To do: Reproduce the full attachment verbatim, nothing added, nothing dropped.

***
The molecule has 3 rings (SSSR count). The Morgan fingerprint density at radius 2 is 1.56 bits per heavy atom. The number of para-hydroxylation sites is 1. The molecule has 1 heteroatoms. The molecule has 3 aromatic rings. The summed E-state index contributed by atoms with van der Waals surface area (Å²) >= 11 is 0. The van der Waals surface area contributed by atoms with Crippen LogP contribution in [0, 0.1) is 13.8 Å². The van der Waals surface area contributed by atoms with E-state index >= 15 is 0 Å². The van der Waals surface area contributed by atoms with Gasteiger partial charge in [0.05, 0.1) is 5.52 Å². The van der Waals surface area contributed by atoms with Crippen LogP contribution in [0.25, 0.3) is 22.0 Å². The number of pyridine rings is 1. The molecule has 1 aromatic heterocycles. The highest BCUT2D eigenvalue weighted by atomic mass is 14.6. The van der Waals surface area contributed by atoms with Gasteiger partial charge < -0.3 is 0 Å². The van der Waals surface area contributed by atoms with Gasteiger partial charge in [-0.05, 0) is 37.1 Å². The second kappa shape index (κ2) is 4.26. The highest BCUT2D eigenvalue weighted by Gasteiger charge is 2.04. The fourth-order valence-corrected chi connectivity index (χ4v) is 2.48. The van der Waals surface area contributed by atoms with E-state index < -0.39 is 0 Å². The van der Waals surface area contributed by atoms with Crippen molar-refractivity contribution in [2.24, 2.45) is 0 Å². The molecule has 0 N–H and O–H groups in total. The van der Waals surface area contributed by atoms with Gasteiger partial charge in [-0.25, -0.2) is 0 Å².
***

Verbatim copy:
The molecule has 3 rings (SSSR count). The Morgan fingerprint density at radius 2 is 1.56 bits per heavy atom. The number of para-hydroxylation sites is 1. The molecule has 1 heteroatoms. The molecule has 3 aromatic rings. The summed E-state index contributed by atoms with van der Waals surface area (Å²) >= 11 is 0. The van der Waals surface area contributed by atoms with Crippen LogP contribution in [0, 0.1) is 13.8 Å². The van der Waals surface area contributed by atoms with E-state index >= 15 is 0 Å². The van der Waals surface area contributed by atoms with Gasteiger partial charge in [0.05, 0.1) is 5.52 Å². The van der Waals surface area contributed by atoms with Crippen LogP contribution in [0.25, 0.3) is 22.0 Å². The number of pyridine rings is 1. The molecule has 1 aromatic heterocycles. The highest BCUT2D eigenvalue weighted by atomic mass is 14.6. The van der Waals surface area contributed by atoms with Gasteiger partial charge < -0.3 is 0 Å². The van der Waals surface area contributed by atoms with Gasteiger partial charge in [-0.05, 0) is 37.1 Å². The second kappa shape index (κ2) is 4.26. The highest BCUT2D eigenvalue weighted by Gasteiger charge is 2.04. The fourth-order valence-corrected chi connectivity index (χ4v) is 2.48. The van der Waals surface area contributed by atoms with E-state index < -0.39 is 0 Å². The van der Waals surface area contributed by atoms with Crippen molar-refractivity contribution in [2.24, 2.45) is 0 Å². The molecule has 0 N–H and O–H groups in total. The van der Waals surface area contributed by atoms with Gasteiger partial charge in [-0.25, -0.2) is 0 Å².